FRIGHTENING levels of liver-fluke infection in sheep in Scotland could be just the “tip of the iceberg”, according to vets from SAC Consulting, a Division of Scotland’s Rural College.
Infection by the fluke parasites causes ill health, decreased fertility, lower productivity and even death. With wet weather causing a dramatic rise in reported cases this year, farmers and crofters are urged to act now to ensure the safety of their flock.
Between October and December last year there were more than 200 cases of live fluke recorded by SAC Consulting, Veterinary Services. In the same period in 2011 there were only 57 cases. Brian Hosie, veterinary services group manager believes many more cases were dealt with by farmers who did not bother to report them.
He said: “These cases are probably only the tip of the iceberg. This massive increase in liver fluke is a consequence of the wet summer and mild winters we have had in recent years. It is impacting on the viability of many sheep farms through reduced productivity and high death rates in flocks.”
The liver fluke parasites attack the liver of many mammals but mostly affect sheep and, to a lesser extent, cattle. Eggs from infected stock fall on pasture and once hatched, find a mud snail in which to live and multiply. On leaving the snails they climb on to grass, are eaten by livestock, migrate to the liver and cause tissue damage. Acute cases can kill, while even milder cases can adversely affect condition and fertility. The parasite also makes infection by other conditions, such as black disease, more likely.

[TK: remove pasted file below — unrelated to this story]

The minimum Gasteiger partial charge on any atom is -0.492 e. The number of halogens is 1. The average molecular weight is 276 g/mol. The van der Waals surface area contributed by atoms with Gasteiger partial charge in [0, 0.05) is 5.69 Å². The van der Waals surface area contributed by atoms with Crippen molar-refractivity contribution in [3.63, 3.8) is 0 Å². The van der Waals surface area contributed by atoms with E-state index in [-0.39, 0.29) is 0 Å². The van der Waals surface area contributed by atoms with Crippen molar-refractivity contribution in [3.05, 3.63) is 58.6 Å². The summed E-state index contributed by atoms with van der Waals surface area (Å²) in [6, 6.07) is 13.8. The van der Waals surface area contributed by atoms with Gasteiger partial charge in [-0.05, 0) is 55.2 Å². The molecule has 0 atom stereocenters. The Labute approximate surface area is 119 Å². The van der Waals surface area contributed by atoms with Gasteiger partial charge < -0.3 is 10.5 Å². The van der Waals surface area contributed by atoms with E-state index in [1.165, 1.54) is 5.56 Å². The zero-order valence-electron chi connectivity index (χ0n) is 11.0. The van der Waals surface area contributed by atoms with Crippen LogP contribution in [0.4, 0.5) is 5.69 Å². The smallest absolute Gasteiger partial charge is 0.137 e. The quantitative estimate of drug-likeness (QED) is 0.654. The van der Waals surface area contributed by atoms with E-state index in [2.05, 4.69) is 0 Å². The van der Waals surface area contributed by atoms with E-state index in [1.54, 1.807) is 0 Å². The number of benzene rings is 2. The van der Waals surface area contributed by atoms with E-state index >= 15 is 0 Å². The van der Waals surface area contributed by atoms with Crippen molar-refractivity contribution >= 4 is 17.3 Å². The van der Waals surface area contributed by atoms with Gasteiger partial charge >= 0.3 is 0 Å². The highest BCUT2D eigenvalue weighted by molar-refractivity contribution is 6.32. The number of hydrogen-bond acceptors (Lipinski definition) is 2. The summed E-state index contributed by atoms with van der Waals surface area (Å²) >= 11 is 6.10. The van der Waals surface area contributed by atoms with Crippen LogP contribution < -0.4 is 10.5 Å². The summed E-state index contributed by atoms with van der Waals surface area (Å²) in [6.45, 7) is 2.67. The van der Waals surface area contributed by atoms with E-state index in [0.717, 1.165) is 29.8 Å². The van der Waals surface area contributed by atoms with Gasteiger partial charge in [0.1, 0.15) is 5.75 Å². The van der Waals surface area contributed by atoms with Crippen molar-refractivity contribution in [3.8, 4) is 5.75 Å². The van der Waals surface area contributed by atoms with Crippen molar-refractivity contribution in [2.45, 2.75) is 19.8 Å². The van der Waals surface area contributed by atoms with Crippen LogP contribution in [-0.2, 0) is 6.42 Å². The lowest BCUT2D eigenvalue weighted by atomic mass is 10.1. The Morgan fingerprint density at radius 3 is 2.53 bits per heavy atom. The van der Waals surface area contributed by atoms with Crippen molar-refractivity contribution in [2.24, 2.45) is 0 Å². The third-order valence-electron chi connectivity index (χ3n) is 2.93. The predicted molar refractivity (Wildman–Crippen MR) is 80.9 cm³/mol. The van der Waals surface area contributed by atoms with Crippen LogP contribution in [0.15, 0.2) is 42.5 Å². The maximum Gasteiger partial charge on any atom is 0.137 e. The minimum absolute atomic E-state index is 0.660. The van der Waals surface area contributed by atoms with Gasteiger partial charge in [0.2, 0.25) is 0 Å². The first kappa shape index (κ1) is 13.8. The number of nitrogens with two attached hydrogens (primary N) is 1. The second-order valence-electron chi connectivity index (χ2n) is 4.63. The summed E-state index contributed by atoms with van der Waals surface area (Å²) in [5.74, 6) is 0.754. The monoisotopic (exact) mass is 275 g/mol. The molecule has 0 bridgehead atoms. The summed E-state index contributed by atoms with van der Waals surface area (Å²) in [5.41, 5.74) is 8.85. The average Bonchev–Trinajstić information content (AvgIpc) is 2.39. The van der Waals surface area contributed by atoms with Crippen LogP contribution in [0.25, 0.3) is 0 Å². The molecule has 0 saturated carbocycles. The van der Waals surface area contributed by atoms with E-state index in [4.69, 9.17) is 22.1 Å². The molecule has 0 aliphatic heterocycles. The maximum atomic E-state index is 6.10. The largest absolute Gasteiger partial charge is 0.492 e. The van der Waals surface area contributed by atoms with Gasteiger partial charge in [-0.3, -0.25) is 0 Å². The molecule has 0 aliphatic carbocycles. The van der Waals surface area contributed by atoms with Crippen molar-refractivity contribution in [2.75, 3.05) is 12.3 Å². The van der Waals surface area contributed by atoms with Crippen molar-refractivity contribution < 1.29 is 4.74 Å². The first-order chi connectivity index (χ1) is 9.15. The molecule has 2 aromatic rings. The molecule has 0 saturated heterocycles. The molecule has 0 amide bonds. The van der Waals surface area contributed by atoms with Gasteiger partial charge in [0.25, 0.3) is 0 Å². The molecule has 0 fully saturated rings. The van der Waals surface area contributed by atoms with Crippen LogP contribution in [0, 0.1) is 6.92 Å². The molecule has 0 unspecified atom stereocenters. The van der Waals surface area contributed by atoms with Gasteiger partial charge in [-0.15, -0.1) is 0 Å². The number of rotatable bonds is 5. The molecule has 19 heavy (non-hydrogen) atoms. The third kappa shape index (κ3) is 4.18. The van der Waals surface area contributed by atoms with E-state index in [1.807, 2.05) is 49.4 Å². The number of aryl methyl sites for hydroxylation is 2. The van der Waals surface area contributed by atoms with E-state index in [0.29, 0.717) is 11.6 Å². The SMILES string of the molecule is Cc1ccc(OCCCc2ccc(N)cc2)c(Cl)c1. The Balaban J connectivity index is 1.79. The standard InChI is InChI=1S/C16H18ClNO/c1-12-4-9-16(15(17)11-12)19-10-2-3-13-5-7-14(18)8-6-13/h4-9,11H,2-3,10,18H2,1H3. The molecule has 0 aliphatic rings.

The extremely wet Scottish weather of the last two years has provided ideal conditions for fluke larvae to spread and the mud snails to flourish and multiply.
Brian Hosie stresses that farmers must act quickly to diagnose and then treat any cases of liver fluke.
He added: “Failure to take action in the next few weeks could result in serious losses at lambing time through weak ewes dying or having insufficient colostrum to feed their lambs. These lambs may die of starvation or from diseases such as joint ill or severe diarrhoea”.
Early pregnancy scans have detected significant numbers of barren ewes, without lambs, which could be linked to the rise in fluke infections.
SRUC sheep specialist John Vipond warns farmers to look out for signs that ewes are unfit, which could indicate infection. Sheep may have a poor fleece, break back when walked up a hill, or not come forward for feeding.
Dr Vipond also urges farmers to take preventative measures such as fencing off particularly wet areas which will host more snails, improving field drainage or moving flocks to drier fields, where possible.
Another worry for sheep farmers is the reported resistance to medicines that some animals seem to be developing.
While many farmers are very worried about their stock and the frightening statistics the experts from Scotland’s Rural College (SRUC) emphasised that most animals will recover completely after treatment. However, they will need some extra care and attention, such as an earlier move indoors and good nutrition.